In the American version of "The Office" whenever they did an interview with Michael Scott his shot was usually framed with a certificate or diploma of some kind over his shoulder in the background. Eventually I noticed that it was his certification as as Seiko watch owner. That's about they way I feel about these.

They just don't carry any weight with me.


Todd Terry
Creative Director
Fantastic Plastic Entertainment, Inc.

Re: Are Software Certifications a Complete Waste of Time?
by Andrew Kimery
I agree that certifications are one avenue for self improvement (classes, books, webinars, etc. are others) but at the end of the day it comes to down your ability to edit, drawn, light, shoot... whatever your discipline may be. Learning how to use the gear is the simple part. I've worked with a number of great editors that surprised me with their limited technical knowledge but holy cow could they cut and that's the reason they were never short on work. I'm sure I could take a certification course for PS or AE and pass but lord help me if someone asked for anything beyond rudimentary graphic design work. That's just not where my skill set is even if I'm an ace at knowing how to sue the software.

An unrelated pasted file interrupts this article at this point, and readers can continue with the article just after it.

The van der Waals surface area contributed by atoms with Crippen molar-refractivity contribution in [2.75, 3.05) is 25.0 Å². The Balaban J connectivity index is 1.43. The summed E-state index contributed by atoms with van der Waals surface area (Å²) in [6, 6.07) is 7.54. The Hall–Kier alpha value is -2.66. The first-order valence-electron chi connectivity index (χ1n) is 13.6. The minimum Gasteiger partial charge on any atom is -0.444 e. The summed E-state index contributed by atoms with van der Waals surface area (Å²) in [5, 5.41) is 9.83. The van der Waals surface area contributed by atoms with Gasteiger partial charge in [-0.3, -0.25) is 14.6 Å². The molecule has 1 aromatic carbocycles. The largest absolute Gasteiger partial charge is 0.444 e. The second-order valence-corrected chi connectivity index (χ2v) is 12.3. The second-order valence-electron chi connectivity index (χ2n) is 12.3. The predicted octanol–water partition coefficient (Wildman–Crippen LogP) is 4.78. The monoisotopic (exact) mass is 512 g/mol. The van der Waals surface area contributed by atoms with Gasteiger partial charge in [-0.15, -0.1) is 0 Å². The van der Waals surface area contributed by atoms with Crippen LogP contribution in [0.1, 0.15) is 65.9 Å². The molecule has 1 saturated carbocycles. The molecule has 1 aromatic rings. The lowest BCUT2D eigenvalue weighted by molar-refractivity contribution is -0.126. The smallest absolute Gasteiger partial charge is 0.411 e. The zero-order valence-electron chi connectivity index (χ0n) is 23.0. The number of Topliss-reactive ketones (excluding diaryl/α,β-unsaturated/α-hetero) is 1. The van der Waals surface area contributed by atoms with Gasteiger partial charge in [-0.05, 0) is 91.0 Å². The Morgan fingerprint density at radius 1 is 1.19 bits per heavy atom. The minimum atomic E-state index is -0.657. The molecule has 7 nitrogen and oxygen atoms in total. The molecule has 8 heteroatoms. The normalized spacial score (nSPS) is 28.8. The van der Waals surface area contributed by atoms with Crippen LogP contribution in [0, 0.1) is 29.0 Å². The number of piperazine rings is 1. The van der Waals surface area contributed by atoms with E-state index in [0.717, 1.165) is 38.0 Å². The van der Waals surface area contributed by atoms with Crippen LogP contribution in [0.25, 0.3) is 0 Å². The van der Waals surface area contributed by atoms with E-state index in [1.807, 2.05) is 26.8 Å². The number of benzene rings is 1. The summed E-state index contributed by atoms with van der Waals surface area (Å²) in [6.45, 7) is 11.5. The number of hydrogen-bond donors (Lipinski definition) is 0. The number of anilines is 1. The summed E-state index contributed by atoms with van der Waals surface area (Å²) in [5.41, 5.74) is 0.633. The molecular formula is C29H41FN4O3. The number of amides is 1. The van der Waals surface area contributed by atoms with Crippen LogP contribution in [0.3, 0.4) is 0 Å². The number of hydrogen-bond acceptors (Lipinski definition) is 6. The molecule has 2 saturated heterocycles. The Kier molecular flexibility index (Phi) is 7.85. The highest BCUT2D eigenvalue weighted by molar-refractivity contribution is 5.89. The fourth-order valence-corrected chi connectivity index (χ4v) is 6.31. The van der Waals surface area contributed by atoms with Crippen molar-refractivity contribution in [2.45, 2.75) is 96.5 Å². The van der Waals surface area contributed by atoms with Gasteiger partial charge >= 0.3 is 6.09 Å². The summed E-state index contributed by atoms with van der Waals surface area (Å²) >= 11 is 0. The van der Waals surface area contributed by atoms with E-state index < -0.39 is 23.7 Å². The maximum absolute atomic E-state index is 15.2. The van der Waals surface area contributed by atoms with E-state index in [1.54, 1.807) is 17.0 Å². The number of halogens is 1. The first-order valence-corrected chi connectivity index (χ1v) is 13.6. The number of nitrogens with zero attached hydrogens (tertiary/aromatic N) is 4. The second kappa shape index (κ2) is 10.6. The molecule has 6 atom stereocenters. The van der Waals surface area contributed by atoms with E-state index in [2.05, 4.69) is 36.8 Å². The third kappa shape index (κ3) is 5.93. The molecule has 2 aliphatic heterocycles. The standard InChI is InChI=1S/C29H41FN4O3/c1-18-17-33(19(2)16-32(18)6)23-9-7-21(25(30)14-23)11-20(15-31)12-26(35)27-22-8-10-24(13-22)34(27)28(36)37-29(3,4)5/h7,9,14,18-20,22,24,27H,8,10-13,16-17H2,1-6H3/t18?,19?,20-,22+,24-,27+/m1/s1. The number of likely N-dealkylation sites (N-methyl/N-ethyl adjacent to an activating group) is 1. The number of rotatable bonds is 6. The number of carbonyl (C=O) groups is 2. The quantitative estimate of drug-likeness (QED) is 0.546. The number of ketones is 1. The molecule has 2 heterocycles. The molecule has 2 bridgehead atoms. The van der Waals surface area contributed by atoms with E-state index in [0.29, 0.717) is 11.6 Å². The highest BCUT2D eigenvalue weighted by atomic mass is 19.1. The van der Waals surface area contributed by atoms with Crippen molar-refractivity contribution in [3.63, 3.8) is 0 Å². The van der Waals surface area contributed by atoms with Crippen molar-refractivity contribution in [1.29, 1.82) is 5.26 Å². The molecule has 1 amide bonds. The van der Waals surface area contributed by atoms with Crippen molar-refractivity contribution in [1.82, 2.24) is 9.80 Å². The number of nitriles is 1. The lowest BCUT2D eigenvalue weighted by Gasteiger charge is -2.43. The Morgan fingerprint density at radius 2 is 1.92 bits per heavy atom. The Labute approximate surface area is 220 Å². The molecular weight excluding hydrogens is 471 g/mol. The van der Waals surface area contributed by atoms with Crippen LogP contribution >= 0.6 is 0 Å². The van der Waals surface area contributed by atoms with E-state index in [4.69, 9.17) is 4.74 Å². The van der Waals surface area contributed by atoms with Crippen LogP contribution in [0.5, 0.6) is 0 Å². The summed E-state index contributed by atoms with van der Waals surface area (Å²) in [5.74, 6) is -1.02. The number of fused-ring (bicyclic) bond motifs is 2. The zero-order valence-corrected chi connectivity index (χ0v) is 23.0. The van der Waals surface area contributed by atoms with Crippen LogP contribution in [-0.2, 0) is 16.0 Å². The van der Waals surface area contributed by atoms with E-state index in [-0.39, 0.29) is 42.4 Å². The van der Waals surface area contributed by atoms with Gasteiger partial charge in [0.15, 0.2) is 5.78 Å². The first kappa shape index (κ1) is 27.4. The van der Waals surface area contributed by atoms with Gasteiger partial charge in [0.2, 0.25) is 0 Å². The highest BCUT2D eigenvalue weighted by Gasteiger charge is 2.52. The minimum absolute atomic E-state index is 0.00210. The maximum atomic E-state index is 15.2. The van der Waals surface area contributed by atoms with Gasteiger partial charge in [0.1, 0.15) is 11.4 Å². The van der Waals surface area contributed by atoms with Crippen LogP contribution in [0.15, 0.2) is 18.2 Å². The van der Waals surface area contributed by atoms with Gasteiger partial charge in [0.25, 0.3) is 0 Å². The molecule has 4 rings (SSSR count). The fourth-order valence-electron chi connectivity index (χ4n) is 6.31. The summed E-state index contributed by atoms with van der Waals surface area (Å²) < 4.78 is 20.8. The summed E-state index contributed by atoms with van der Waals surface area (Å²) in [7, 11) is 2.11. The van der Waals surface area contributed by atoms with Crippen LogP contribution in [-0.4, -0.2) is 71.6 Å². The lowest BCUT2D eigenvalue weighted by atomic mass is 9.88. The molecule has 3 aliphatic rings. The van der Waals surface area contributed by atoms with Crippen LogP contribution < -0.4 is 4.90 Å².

Of course working in a major market like LA allows for more specialization than in other areas where wearing many hats is a requirement. As Bob said though, learning on the job from competent co-workers is the best kind of learning.

@Andrew Kimery
by Kylee Peña